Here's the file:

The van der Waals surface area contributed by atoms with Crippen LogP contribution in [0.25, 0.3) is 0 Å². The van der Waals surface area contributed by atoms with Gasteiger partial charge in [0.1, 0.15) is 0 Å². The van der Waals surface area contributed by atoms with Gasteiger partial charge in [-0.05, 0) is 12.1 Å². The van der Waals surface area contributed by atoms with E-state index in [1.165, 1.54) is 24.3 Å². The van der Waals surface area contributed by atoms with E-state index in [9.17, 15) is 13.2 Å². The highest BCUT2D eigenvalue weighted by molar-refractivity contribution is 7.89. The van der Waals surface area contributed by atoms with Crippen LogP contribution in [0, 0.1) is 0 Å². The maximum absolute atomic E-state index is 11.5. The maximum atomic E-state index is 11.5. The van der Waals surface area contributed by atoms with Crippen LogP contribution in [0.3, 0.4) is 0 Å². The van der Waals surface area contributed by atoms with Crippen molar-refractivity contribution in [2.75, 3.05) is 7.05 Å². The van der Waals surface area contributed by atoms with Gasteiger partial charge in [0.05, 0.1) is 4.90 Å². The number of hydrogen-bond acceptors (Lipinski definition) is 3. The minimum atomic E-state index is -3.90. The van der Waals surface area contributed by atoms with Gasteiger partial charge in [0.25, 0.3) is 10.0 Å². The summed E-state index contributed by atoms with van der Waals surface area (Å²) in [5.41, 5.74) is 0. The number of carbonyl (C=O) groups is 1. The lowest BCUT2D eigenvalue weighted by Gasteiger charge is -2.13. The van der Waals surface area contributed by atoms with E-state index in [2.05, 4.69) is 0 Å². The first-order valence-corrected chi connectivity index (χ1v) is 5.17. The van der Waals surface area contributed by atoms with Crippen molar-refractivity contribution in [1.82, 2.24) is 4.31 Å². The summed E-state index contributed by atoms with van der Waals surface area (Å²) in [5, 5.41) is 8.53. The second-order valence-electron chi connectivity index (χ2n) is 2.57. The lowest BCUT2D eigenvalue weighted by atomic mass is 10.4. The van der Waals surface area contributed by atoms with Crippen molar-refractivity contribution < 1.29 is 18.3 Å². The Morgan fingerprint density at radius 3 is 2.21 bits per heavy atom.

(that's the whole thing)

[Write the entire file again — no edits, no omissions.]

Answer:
The van der Waals surface area contributed by atoms with Crippen LogP contribution in [0.25, 0.3) is 0 Å². The van der Waals surface area contributed by atoms with Gasteiger partial charge in [0.1, 0.15) is 0 Å². The van der Waals surface area contributed by atoms with Gasteiger partial charge in [-0.05, 0) is 12.1 Å². The van der Waals surface area contributed by atoms with E-state index in [1.165, 1.54) is 24.3 Å². The van der Waals surface area contributed by atoms with E-state index in [9.17, 15) is 13.2 Å². The highest BCUT2D eigenvalue weighted by molar-refractivity contribution is 7.89. The van der Waals surface area contributed by atoms with Crippen LogP contribution in [0, 0.1) is 0 Å². The maximum absolute atomic E-state index is 11.5. The maximum atomic E-state index is 11.5. The van der Waals surface area contributed by atoms with Crippen LogP contribution in [0.3, 0.4) is 0 Å². The van der Waals surface area contributed by atoms with Crippen molar-refractivity contribution in [2.75, 3.05) is 7.05 Å². The van der Waals surface area contributed by atoms with Gasteiger partial charge in [0.05, 0.1) is 4.90 Å². The number of hydrogen-bond acceptors (Lipinski definition) is 3. The minimum atomic E-state index is -3.90. The van der Waals surface area contributed by atoms with Gasteiger partial charge in [0.25, 0.3) is 10.0 Å². The summed E-state index contributed by atoms with van der Waals surface area (Å²) in [5.41, 5.74) is 0. The number of carbonyl (C=O) groups is 1. The lowest BCUT2D eigenvalue weighted by Gasteiger charge is -2.13. The van der Waals surface area contributed by atoms with E-state index in [2.05, 4.69) is 0 Å². The first-order valence-corrected chi connectivity index (χ1v) is 5.17. The van der Waals surface area contributed by atoms with Crippen molar-refractivity contribution in [1.82, 2.24) is 4.31 Å². The summed E-state index contributed by atoms with van der Waals surface area (Å²) in [5, 5.41) is 8.53. The second-order valence-electron chi connectivity index (χ2n) is 2.57. The lowest BCUT2D eigenvalue weighted by atomic mass is 10.4. The van der Waals surface area contributed by atoms with Crippen molar-refractivity contribution < 1.29 is 18.3 Å². The Morgan fingerprint density at radius 3 is 2.21 bits per heavy atom.